Archive for the ‘Product reviews’ Category

IK Multimedia introduces iRig for iPhone, iPad

May 10, 2010

I’ve written previously about IK Multimedia’s fun iPhone app, GrooveMaker. Today the company announced a new hardware/software guitar recording and practice solution for Apple’s iPad and iPhone called iRig.

IK Multimedia says:

AmpliTube iRig is a combination of an easy-to-use instrument interface adapter and the new AmpliTube for iPhone software for guitar & bass. With AmpliTube iRig, you can plug your guitar into your iPhone/iPod Touch/iPad and jam out anywhere with world-class guitar and bass tones, from the leader in studio-class guitar and bass software.

Simply plug the iRig interface into your iPhone/iPod Touch/iPad, plug your instrument into the appropriate input jack, plug in your headphones, amp or powered speakers, download AmpliTube FREE for iPhone and start rocking!

You’ll have at your fingertips the sound and control of 3 simultaneous stompbox effects + amplifier + cabinet + microphone- just like a traditional guitar or bass stage rig!

Here is the full press release.

Given what the company has accomplished with its excellent VST plugins and GrooveMaker, I am willing to bet iRig will be a handy iPad/iPhone extension for musicians.

The Traveling Wilburys: a book review

May 7, 2010

In the grand rock tradition of supergroups, none can surpass the Traveling Wilburys. George Harrison, Bob Dylan, Roy Orbison, Tom Petty and Jeff Lynne merged several of the 20th centuries greatest musical themes: rockabilly, Beatlemania, ballad rock, folk-rock and arena rock among them.

Unfortunately, the story of how the group came to be — and how they did what they did — has been relatively overlooked in the annals of rock music. That’s why Genesis Publications’ limited edition book “Traveling Wilburys” should be on any serious music lover’s list.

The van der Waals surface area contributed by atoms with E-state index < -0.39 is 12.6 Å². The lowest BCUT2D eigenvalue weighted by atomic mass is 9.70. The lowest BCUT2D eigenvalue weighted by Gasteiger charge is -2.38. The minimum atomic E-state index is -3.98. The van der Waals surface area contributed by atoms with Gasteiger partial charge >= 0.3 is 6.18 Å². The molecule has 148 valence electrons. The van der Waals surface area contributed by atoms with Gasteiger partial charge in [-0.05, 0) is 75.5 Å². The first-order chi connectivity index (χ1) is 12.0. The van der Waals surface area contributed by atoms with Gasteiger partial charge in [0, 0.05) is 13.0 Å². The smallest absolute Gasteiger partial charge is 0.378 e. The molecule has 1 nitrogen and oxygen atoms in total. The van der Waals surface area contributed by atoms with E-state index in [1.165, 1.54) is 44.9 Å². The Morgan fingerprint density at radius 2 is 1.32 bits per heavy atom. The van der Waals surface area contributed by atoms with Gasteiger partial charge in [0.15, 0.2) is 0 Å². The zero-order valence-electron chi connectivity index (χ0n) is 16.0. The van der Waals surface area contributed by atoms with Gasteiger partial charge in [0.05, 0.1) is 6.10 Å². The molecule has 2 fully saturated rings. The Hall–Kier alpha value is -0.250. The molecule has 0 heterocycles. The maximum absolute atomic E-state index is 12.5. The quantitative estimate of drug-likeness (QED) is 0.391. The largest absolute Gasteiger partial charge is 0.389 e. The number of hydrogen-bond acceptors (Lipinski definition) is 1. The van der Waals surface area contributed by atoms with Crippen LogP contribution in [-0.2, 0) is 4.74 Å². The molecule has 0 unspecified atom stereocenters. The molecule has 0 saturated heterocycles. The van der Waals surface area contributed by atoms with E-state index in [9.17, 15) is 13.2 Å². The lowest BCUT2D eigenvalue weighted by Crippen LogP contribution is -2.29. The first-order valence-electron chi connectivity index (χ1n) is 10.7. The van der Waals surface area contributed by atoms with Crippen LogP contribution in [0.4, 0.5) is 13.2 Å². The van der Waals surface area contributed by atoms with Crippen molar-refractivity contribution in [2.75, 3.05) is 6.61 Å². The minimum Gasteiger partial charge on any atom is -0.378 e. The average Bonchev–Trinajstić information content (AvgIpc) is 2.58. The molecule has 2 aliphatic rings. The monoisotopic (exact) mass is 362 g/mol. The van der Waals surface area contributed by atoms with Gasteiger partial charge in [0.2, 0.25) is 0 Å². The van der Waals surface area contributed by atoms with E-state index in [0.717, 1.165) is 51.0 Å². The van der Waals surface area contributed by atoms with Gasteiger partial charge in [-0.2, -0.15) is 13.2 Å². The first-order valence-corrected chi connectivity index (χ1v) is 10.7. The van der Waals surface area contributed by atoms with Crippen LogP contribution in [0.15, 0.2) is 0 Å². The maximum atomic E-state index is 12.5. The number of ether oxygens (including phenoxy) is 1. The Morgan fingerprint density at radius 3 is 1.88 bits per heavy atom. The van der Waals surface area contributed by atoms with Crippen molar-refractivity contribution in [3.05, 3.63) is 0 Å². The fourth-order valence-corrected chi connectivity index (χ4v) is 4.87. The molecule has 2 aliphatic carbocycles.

The book, signed by Jeff Lynne, immerses readers into the group and its work with an innovative use of photos, memos, doodles and hand-written lyrics — some reproduced on small memo-pad-sized sheets and stuck between the full-sized pages — culled from the group’s sessions between 1988 and 1990.

The story is told through the voices of the Wilburys, with occasional asides from a few close friends and family, as well as group “side man” Jim Keltner, who provided drums on most of the tracks on the supergroup’s two albums.

Petty, Lynne and Keltner

The stories they tell offer a fascinating glimpse inside the world of these superstar musicians. The group came out of an album Harrison was finishing with Lynne as producer called Cloud Nine. Somehow — the precise explanations vary — Harrison and Lynne began dreaming of putting together a faux group with luminaries like Dylan and Orbison.

Within days, the four, along with Tom Petty, were working on the nub of an idea Harrison had for a song. As Harrison tells the story, after the group recorded the guitar track at Dylan’s home studio, he realized he needed lyrics:

I look behind his garage door and there was this big cardboard box that said “Handle With Care” on it. And that was it. Once we got the title, it just went off. The lyrics were flying around. We could have had 29 verses to that tune, it was brilliant.

Harrison submitted the song to his label as a b-side to his next single, “This is Love,” but both label and artist quickly realized the song was too good for a b-side.

Thus, the Traveling Wilburys was born.

As famous and accomplished as each member was, it is clear that Orbison was considered the true star. As Barbara Orbison said:

Roy might be in the kitchen and George would come down and say, “I have Roy Orbison in my kitchen!” And I would say, “You know, we’ve been here now for three weeks.”